Foot orthoses are commonly used to treat a range of foot disorders from overpronation and collapsed arches to plantar fasciitis and other causes of heel pain. The scientific evidence shows that they usually are pretty good at helping many of the disorders as long as they are indicated for that problem, Foot orthotics frequently get used to support the foot, when support of the foot might have absolutely nothing to do with the problem that the individual could have. This can lead to them being misused and unnecessarily blamed for treatment failures. Another problem is that there are various sorts of foot orthotics as well as within every type of foot orthotic, there is an almost unlimited variance in the design features which might be integrated into them.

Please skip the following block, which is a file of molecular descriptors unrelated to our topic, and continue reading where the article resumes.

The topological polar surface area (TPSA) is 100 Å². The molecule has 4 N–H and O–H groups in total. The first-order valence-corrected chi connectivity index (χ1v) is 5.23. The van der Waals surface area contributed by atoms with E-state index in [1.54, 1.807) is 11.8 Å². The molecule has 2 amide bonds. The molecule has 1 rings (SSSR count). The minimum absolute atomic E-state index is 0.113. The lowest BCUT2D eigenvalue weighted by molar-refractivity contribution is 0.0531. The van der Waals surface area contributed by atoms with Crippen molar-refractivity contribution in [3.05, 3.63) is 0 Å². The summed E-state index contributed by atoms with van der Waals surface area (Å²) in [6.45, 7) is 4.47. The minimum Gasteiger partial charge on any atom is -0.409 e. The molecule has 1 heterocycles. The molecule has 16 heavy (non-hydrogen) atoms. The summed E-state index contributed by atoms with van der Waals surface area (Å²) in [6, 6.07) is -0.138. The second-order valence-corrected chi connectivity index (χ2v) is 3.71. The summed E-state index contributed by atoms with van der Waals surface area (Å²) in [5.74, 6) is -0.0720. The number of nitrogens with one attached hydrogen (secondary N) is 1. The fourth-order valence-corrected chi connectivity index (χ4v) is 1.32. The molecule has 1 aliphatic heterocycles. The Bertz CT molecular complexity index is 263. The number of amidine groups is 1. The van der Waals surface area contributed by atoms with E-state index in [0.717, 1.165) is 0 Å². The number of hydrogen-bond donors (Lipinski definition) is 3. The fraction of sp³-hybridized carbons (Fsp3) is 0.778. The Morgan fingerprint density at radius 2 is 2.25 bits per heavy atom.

If even one of those design features is not good for the individual, then the prospects of that foot orthotic doing any good is probably reduced. This is why the option of the various designs is really dependant on the experience and expertise of the clinician. The clinician will select the design features required for the individual and if the device needs to be custom made for the individual or if a premade more affordable foot orthotic can be used. When it comes to custom made orthotics, the podiatrist needs to take a plaster cast or laser scan of the foot held in specific positions for the foot orthotic to be made on. When it comes to the style of the device various elements are taken into consideration. For example, if the patient has posterior tibial tendon dysfunction, then something like a MOSI type foot orthotic is necessary. The MOSI has unique modifications to deal with the range of problems that occur in that disorder. If the problem is associated with a lack of shock absorption, then the orthotic has to be designed to cater to that. The range of options is endless and depends upon the problem present and the wishes of the treating medical professional.